Also at the temple’s outer enclosure, you will see a mammoth Ganesha statue hewn in stone and leaning against a rock. Perpendicular to it is a massive Naga with three coils and seven hoods. There is this Kalyana Mandapam, which was never completely built. It’s quite photogenic and people, as usual, had their selfies and group clicks shot. There’s also this huge foot engraved on the ground, which is supposed to be Hanuman’s foot. It was nearly 10 times as bigger as mine. This puts a question to my inquisitive mind- “Are we shrinking?”

The incomplete Kalyana Mantapa
The incomplete Kalyana Mantapa

The thing I liked about this temple is not only its features but also the kind of peace and tranquillity we look for in a religious place. This place is hot all year-round and thus, morning time is the best time to explore this place.

Also READ: Why to travel solo?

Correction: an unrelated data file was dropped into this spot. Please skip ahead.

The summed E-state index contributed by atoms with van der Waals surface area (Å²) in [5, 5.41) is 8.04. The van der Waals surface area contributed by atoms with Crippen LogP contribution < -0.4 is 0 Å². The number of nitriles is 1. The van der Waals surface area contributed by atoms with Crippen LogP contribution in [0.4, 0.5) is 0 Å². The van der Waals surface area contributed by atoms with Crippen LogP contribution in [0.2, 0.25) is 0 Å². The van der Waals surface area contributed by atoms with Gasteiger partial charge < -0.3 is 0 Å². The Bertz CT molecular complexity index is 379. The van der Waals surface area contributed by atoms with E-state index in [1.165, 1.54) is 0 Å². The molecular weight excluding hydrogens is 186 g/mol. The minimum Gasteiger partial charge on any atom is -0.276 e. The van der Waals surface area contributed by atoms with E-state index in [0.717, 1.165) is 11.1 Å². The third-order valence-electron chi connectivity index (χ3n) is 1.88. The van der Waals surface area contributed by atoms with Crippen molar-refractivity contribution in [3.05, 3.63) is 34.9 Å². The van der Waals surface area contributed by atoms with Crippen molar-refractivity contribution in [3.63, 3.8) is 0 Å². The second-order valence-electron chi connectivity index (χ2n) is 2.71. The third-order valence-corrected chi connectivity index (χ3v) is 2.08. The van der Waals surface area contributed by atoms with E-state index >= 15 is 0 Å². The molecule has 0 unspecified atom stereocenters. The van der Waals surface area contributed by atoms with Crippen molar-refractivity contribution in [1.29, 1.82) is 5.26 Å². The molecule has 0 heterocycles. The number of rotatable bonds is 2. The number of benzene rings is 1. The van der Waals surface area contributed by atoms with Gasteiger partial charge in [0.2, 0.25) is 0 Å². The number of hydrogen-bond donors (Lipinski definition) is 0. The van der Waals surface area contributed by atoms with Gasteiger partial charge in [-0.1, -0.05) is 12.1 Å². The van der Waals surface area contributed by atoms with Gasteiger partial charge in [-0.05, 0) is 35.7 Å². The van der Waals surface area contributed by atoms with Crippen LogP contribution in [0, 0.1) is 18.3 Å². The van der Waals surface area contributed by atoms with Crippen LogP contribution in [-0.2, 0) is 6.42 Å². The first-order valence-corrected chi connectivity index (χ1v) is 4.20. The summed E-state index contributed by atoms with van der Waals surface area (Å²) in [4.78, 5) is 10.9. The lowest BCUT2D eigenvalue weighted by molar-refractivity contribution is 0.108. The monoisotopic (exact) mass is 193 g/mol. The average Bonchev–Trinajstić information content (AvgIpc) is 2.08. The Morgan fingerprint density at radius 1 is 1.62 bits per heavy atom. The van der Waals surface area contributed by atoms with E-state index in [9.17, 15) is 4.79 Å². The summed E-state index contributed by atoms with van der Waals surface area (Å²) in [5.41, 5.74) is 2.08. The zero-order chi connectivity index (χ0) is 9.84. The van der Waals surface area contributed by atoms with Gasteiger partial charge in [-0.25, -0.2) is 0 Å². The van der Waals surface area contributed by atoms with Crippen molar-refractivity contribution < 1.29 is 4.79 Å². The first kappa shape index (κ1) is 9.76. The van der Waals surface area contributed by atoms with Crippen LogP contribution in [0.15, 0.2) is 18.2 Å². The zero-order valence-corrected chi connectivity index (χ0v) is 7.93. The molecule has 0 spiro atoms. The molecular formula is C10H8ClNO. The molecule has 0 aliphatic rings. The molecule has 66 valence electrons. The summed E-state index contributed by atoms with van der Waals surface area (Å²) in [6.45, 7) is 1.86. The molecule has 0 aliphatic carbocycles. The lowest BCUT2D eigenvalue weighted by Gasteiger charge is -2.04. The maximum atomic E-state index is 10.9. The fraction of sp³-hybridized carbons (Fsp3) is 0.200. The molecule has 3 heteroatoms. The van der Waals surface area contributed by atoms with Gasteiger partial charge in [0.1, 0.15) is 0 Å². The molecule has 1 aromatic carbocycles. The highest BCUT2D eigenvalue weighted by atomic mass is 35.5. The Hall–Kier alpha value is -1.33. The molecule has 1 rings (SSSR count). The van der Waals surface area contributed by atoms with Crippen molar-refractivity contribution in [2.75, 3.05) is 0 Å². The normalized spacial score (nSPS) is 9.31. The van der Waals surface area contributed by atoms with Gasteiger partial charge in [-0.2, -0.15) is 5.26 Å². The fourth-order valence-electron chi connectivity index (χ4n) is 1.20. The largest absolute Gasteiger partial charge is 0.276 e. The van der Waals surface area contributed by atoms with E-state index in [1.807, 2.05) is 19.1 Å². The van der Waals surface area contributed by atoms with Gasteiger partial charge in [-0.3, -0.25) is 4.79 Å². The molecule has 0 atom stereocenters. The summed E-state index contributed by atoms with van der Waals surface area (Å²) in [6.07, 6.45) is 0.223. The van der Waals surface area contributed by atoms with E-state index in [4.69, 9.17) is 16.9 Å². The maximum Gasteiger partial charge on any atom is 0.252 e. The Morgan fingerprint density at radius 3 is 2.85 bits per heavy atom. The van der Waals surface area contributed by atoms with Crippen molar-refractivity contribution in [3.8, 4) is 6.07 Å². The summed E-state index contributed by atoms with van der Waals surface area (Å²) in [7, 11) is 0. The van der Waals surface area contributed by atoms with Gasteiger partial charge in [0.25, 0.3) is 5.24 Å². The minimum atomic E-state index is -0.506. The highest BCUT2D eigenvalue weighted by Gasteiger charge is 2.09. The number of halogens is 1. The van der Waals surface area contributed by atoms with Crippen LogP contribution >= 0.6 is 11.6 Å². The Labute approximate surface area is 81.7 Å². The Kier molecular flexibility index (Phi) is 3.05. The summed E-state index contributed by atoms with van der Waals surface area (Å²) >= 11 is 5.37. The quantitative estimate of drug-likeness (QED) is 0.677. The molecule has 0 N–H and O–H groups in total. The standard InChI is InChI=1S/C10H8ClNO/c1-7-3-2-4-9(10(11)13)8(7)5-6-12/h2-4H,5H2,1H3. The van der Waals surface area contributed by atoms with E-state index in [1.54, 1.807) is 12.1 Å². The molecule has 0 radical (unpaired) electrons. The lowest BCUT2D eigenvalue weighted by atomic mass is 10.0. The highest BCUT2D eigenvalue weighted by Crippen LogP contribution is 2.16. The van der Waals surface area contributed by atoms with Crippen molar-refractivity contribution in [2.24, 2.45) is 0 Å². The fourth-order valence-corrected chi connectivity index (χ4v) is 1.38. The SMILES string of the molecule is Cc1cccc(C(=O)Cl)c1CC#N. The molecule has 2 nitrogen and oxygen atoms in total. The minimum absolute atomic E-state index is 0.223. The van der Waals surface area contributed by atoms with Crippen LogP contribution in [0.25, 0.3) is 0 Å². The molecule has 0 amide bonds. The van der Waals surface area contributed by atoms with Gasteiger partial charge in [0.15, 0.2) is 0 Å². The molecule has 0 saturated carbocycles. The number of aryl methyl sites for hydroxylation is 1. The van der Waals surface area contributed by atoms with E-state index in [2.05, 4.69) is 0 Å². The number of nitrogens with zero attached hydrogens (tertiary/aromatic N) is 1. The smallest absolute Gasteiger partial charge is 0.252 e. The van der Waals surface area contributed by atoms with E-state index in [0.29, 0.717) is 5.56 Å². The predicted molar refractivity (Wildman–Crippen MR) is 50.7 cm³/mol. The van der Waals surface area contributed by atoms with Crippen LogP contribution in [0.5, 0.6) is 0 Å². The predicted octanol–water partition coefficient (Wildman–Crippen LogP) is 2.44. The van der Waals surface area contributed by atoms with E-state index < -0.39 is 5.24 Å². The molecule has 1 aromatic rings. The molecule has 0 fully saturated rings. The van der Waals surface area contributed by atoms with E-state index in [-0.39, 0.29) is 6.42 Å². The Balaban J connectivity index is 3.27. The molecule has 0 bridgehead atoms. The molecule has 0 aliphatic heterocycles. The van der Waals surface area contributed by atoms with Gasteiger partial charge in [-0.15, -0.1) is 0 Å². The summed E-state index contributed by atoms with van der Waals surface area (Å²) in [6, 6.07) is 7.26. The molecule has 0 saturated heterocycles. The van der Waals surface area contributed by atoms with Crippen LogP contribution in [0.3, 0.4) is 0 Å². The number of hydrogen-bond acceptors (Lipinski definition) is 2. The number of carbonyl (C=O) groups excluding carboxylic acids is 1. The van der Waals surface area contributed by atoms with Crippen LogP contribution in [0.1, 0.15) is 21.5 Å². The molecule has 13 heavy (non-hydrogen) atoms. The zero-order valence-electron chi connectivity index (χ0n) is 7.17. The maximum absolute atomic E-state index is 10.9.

Wonderful structures at the back of the temple
Wonderful structures at the back of the temple

Nearby places of interest:

If you happen to visit Lepakshi, you can also visit Dharmavaram (around 90 km) for its famous silk sarees and Veerapuram (around 40 km) for the painted storks all around the village (Dec till June). If you have spare time and would like to visit a model village, don’t miss this beautiful Proto Village near Tekalodu, which is on the way to Bangalore. The exact location of this village is: Proto Village location

Why to travel solo?

Why to travel solo

A lot of people have been asking me this one simple question which has a lot of answers. Why go Solo? It always adheres to one notion – “Security and boredom of being alone have to be compromised”. But believe me, it’s not true and even if it is, you will get over it. Here are a few reasons why you should try it.

1. Meet new people

meet new people